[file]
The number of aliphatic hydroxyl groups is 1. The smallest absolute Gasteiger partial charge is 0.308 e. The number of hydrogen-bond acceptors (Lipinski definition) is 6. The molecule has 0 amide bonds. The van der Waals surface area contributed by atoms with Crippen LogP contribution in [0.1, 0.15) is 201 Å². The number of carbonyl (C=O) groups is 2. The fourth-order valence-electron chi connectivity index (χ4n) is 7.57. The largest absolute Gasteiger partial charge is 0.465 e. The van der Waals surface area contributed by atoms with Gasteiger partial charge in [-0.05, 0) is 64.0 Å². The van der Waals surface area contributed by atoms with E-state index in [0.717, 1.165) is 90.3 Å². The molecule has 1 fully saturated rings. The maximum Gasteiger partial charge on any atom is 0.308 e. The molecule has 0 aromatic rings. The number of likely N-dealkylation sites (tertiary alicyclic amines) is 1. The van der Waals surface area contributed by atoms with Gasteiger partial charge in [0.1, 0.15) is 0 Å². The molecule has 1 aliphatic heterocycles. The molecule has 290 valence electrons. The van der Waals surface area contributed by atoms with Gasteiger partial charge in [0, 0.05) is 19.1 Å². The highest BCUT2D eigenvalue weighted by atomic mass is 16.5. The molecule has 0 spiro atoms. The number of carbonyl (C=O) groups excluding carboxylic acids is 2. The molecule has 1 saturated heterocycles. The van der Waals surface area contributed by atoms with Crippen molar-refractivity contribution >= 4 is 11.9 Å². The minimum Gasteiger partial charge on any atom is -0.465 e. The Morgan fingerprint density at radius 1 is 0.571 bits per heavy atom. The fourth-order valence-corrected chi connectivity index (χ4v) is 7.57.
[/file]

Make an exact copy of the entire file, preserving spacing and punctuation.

The number of aliphatic hydroxyl groups is 1. The smallest absolute Gasteiger partial charge is 0.308 e. The number of hydrogen-bond acceptors (Lipinski definition) is 6. The molecule has 0 amide bonds. The van der Waals surface area contributed by atoms with Crippen LogP contribution in [0.1, 0.15) is 201 Å². The number of carbonyl (C=O) groups is 2. The fourth-order valence-electron chi connectivity index (χ4n) is 7.57. The largest absolute Gasteiger partial charge is 0.465 e. The van der Waals surface area contributed by atoms with Gasteiger partial charge in [-0.05, 0) is 64.0 Å². The van der Waals surface area contributed by atoms with E-state index in [0.717, 1.165) is 90.3 Å². The molecule has 1 fully saturated rings. The maximum Gasteiger partial charge on any atom is 0.308 e. The molecule has 0 aromatic rings. The number of likely N-dealkylation sites (tertiary alicyclic amines) is 1. The van der Waals surface area contributed by atoms with Gasteiger partial charge in [0.1, 0.15) is 0 Å². The molecule has 1 aliphatic heterocycles. The molecule has 290 valence electrons. The van der Waals surface area contributed by atoms with Gasteiger partial charge in [0, 0.05) is 19.1 Å². The highest BCUT2D eigenvalue weighted by atomic mass is 16.5. The molecule has 0 spiro atoms. The number of carbonyl (C=O) groups excluding carboxylic acids is 2. The molecule has 1 saturated heterocycles. The van der Waals surface area contributed by atoms with Crippen molar-refractivity contribution >= 4 is 11.9 Å². The minimum Gasteiger partial charge on any atom is -0.465 e. The Morgan fingerprint density at radius 1 is 0.571 bits per heavy atom. The fourth-order valence-corrected chi connectivity index (χ4v) is 7.57.